Les Misérables ~ A Capsule Movie Review By Allen Kopp
I have never seen the stage version of the musical Les Misérables, so I don’t have a lot of basis for comparison, but I think the movie version works very well. It has everything I want in a movie and more. It is a complete escape from reality; I haven’t ever seen anything like it before; it’s a touching story about redemption; the characters are nothing like any real people I know; it’s beautiful to look at. Most of the dialogue is sung by actors who don’t usually sing in the movies they’re in, and there are at least two very memorable songs (“I Dreamed a Dream” and “Bring Him Home). It is, of course, based on a classic of world literature, Victor Hugo’s massive 1862 novel of the same name, which has never been out of print in 150 years.
Les Misérables is set in France during the turbulent years of 1815 to 1832, the time it takes for a small girl to become an adult. It is about a man, the fictional character Jean Valjean, who is utterly lost but finds redemption through an act of kindness directed toward him. He has served “nineteen winters” in a brutal prison for petty theft. (He stole a loaf of bread because he and his family were starving.) He is granted conditional parole but escapes. He finds refuge in a convent, where nuns and a kindly priest care for him. One night when everybody is asleep he steals some silver plates and flees. When he is captured by the police, he tells them the priest gave him the items he has stolen. The police take him to the convent to confront the priest, who tells them that Jean Valjean was welcome to take the things he stole and gives him a pair of elaborate candlesticks to go with them. This is the act of kindness that changes Jean Valjean’s life.
He “turns away from hatred,” regains his health after the terrible conditions in prison, and “turns his life over to God.” (After that, his life is as directed by God.) He becomes a successful businessman, owning and operating a factory that employs women, specifically a young woman named Fantine, who will play a significant part in his life. Fantine is unjustly fired from the factory (unknown to Jean) and has to turn to prostitution to support her small child, whose name is Cosette. (One of the highlights of the movie is when Fantine [played by Anne Hathaway] sings “I Dreamed a Dream.”) When Jean discovers what has happened to Fantine, she is dying. He promises her that he will take care of her daughter—that she will never want for anything as long as he lives.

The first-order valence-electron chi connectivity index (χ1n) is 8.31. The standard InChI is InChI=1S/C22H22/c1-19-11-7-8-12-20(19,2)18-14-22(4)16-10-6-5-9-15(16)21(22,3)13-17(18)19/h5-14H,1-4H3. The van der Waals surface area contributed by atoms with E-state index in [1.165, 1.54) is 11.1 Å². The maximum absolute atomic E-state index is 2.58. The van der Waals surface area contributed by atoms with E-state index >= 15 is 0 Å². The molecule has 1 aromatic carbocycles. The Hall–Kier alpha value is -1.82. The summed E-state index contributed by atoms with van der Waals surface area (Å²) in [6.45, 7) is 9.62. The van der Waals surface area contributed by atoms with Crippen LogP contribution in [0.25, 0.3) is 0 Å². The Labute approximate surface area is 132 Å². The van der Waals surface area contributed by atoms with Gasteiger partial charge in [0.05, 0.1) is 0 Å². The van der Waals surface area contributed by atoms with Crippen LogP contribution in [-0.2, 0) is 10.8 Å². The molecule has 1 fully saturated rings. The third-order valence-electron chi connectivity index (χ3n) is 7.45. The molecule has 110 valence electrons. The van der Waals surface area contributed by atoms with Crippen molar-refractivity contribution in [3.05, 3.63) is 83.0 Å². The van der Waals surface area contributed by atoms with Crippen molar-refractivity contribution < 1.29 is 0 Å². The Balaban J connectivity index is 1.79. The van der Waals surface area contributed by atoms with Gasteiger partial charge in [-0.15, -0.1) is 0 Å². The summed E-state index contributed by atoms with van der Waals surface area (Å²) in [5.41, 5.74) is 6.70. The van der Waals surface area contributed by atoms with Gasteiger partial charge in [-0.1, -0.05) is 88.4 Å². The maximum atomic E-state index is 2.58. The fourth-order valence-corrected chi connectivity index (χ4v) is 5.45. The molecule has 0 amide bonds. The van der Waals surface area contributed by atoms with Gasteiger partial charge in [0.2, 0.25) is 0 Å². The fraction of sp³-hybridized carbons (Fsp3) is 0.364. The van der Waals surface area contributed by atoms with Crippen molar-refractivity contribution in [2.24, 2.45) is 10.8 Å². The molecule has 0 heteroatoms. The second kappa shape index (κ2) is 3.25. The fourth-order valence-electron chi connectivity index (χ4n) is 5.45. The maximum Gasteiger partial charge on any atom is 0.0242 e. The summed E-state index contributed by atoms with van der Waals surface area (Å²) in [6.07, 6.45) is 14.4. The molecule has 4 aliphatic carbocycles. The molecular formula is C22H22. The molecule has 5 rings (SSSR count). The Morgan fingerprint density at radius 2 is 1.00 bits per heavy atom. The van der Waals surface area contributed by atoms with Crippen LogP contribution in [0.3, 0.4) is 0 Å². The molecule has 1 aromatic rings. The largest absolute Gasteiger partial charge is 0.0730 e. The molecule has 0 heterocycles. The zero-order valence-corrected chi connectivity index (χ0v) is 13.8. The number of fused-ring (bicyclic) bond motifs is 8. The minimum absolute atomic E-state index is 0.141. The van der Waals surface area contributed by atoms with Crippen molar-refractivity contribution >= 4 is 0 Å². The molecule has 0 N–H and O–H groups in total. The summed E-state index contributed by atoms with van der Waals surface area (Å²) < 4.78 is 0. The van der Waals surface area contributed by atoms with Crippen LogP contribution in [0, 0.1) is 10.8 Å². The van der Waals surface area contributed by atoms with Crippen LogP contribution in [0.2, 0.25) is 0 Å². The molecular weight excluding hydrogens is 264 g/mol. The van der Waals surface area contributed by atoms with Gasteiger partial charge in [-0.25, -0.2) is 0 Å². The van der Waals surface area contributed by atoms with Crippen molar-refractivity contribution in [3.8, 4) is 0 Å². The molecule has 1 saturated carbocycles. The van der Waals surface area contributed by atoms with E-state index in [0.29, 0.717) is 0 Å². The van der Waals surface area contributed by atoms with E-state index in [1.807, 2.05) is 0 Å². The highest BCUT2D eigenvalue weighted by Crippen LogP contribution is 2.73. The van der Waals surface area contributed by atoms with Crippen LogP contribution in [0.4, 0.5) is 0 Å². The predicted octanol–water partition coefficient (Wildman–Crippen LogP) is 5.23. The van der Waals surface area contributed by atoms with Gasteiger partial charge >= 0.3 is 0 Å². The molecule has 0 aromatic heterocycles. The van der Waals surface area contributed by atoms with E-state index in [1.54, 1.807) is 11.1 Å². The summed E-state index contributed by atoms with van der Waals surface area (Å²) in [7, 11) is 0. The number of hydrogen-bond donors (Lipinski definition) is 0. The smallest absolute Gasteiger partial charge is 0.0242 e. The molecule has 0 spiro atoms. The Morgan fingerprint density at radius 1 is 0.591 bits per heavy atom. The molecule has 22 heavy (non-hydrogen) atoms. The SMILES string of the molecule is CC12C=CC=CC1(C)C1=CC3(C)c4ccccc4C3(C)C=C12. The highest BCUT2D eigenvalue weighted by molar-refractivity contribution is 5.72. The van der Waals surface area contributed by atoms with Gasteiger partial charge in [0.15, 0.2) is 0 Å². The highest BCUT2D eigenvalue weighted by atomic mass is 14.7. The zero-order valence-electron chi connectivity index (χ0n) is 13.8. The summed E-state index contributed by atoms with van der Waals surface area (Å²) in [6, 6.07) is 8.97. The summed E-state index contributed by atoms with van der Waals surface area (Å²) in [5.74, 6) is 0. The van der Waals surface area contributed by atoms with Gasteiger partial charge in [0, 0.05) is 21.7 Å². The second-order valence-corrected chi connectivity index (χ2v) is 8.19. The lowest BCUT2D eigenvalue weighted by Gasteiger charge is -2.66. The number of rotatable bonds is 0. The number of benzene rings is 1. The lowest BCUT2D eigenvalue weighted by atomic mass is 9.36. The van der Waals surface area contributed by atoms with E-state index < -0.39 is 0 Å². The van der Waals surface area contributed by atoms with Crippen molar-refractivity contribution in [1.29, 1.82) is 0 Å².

In the meantime, Jean Valjean’s past catches up with him. He meets again, by chance, Inspector Javert (played by Russell Crowe), who recognizes him from his prison days and knows that he skipped out on his parole. Javert believes he is duty-bound to send Jean back to prison, in spite of the smallness of his crime and the twenty years he has already spent behind bars.
In the coming years, Javert continues to obsessively pursue Jean Valjean, who always manages to stay just one step ahead of him. Meanwhile, Cosette has grown to adulthood and lives with Jean Valjean as his daughter. She has fallen in love with a young leader of the “June Rebellion” named Marius. Through a twist of fate, Jean is able to save Marius’s life. Through another twist, he spares the life of Javert when he is given the chance to exact revenge and kill him.
If you are tired of the banal “romantic comedies,” sequels, franchises such as James Bond and Spiderman, animated 3D movies for the under-six set, action-adventure movies, and the mindless drivel that passes these days for entertainment, don’t miss Les Misérables. Movies like this one don’t come along very often.
Copyright © 2012 by Allen Kopp